The story doesn’t reach the same highs as mainline Wolfenstein games, namely The New Colossus. It’s an incredibly tough act to follow, really. But aside from a cheap plot twist and underwhelming villains, most of Youngblood’s lean story is quality stuff. To that end, the game is less about a bold, fleshed-out narrative and more about instilling an infectious charisma in its star characters to match the over-the-top action and sow the seeds for what’s next in Wolfenstein. Despite Youngblood taking place after events we’ve yet to see unfold in the mainline games, it leaves the door open for some exciting, wild possibilities for where the series could go.

Jess and Soph are boisterous and sometimes dorky, the same way many teenagers and young adults are, and it gives them genuine personalities that mostly just come off cool as hell…

Throughout Youngblood, traces of an ongoing game structure become more pronounced once you finish the main story. You can take on daily and weekly challenges as they cycle into the game, which offer some additional XP and currency to unlock any remaining abilities and weapon mods. What’s a bit more substantial is the option to replay story missions on harder difficulties (hard, very hard, and challenging) for increasing amounts of XP and currency. While it’s a bog-standard way to keep the co-op experience going, they at least offer an outlet to try new tactics, as these harder modes can become quite unforgiving. The endgame may not be extensive, but the ride was exciting enough that the content feels like a little value added.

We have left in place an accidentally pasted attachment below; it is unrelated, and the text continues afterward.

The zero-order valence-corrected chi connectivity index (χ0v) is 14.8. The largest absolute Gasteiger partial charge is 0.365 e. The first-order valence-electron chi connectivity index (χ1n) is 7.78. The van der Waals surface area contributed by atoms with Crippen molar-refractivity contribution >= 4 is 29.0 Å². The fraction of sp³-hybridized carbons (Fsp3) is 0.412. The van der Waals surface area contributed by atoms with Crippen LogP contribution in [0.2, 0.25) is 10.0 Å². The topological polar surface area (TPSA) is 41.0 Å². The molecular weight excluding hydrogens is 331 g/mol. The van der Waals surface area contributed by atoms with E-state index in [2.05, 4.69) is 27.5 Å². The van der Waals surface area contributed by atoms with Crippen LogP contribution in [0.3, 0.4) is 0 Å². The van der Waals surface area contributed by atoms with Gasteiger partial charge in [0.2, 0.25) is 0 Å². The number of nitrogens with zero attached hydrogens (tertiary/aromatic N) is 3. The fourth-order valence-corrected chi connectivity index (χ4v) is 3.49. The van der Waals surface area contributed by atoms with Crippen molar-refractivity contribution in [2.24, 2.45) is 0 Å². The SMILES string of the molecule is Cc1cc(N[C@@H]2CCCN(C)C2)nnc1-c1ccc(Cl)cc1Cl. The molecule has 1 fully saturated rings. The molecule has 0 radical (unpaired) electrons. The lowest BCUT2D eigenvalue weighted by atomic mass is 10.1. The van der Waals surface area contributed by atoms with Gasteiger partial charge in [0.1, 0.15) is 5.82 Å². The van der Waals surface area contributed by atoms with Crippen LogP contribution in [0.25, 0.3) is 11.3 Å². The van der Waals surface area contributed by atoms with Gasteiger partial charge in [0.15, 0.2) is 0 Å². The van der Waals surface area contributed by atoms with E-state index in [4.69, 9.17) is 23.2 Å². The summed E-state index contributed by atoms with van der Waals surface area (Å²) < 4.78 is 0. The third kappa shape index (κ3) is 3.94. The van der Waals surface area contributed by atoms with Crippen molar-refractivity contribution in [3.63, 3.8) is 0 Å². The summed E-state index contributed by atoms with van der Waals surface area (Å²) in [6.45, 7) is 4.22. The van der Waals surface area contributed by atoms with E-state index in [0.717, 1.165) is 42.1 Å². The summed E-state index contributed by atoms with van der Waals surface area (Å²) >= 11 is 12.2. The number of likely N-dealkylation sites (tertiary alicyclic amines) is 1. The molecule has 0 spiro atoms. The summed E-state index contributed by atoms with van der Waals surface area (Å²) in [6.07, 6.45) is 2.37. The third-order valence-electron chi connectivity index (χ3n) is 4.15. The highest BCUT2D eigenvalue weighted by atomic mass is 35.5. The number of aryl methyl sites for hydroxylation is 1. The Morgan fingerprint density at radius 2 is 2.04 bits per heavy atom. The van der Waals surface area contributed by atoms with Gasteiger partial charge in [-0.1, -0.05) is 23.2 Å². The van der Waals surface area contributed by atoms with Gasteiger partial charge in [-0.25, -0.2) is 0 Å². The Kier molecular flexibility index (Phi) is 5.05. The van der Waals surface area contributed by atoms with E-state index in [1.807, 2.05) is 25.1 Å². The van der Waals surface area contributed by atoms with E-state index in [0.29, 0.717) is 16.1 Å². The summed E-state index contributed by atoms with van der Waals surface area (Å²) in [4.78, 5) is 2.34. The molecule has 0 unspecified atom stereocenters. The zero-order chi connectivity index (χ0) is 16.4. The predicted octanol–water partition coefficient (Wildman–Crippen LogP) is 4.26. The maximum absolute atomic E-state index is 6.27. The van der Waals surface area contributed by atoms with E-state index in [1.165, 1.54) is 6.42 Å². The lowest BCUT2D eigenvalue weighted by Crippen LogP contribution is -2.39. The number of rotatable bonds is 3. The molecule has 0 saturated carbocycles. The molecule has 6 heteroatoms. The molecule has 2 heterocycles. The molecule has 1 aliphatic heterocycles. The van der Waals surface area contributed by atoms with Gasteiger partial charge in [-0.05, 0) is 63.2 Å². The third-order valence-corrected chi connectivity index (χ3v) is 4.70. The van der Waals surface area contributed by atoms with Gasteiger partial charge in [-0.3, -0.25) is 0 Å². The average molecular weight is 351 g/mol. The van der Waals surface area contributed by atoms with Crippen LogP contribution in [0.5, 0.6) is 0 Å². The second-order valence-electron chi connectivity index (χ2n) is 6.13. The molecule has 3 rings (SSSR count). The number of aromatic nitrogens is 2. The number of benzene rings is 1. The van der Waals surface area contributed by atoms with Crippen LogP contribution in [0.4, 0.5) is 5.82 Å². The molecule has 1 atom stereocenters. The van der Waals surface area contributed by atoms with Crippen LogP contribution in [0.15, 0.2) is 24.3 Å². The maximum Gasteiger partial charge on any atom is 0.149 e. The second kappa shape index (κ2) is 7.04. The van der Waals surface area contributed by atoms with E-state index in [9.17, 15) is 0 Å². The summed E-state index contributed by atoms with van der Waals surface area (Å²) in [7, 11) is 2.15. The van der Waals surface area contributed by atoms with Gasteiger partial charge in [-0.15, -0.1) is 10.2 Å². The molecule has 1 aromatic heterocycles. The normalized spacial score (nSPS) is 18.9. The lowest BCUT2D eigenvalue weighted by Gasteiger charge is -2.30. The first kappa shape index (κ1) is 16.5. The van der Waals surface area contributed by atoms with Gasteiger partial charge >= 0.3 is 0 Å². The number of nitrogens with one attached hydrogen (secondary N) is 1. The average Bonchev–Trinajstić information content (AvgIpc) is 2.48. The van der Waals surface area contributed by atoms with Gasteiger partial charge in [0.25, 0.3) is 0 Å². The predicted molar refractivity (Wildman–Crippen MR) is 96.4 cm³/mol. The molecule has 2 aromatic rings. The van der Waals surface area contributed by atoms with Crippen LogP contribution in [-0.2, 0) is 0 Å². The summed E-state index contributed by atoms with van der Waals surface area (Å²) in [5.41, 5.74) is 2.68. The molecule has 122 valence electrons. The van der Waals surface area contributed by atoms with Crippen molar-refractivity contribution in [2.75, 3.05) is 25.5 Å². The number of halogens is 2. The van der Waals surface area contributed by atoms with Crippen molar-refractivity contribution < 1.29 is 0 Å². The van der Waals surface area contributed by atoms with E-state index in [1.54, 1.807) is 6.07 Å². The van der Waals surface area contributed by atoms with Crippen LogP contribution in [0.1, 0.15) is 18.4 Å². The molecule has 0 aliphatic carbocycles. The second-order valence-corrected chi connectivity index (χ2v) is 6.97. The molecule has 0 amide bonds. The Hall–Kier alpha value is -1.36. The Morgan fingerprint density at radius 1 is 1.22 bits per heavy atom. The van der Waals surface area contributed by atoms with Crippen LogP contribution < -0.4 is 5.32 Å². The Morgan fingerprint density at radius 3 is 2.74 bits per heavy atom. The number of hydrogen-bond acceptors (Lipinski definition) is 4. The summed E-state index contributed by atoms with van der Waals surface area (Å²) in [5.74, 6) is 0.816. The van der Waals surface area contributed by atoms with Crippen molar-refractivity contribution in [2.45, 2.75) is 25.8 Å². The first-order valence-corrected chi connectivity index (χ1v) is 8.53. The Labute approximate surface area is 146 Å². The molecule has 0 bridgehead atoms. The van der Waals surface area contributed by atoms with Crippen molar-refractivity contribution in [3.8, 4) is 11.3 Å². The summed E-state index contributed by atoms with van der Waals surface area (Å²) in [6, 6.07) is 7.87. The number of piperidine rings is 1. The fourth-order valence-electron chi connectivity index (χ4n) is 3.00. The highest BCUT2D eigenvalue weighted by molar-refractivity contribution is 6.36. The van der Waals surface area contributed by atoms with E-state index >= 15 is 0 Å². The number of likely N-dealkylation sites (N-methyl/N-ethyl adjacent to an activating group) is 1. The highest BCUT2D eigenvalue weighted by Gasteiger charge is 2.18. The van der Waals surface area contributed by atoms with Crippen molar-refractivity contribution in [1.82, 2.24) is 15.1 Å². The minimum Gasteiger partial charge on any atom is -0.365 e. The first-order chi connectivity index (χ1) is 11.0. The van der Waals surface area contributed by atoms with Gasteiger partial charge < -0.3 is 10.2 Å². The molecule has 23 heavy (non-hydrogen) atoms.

Wolfenstein: Youngblood has the series’ signature first-person shooting thrills that’ll have you gladly busting shots and blasting lasers in the face of Nazi trash–and the opportunity to do so alongside a friend. It incorporates some new ideas which are serviceable for the most part, but hits more of the right notes in RPG elements and level design. It also knows the resistance doesn’t end when one person cuts the head off a monstrous regime; the fight continues, sometimes into the next generation. And the way this brief spin-off broadens the saga with the Blazkowicz twins makes you wish there was more to see from this new cast of lovable knuckleheads. Jess and Soph–and Abby too–learned from the best, and embrace their newfound duty of ridding their world of tyranny while being cool as hell doing it. Youngblood is short, but oh-so sweet.

Source: GameSpot.com

Wolfenstein: Youngblood Review – Family Matters

In Wolfenstein’s alternate 1980s, Nazis remain a tyrannical force of evil and oppression across Europe, even after Hitler was killed by series protagonist BJ Blazkowicz. Thus, the Nazi killing continues as the Blazkowicz twins, Jess and Soph, pick up where their parents left off for a spin-off in Wolfenstein: Youngblood–a relentless co-op shooter driven by an unapologetic, youthful attitude. It may not reach the same narrative heights of its predecessors or land every idea borne out in its new approach, but Youngblood hits where it counts.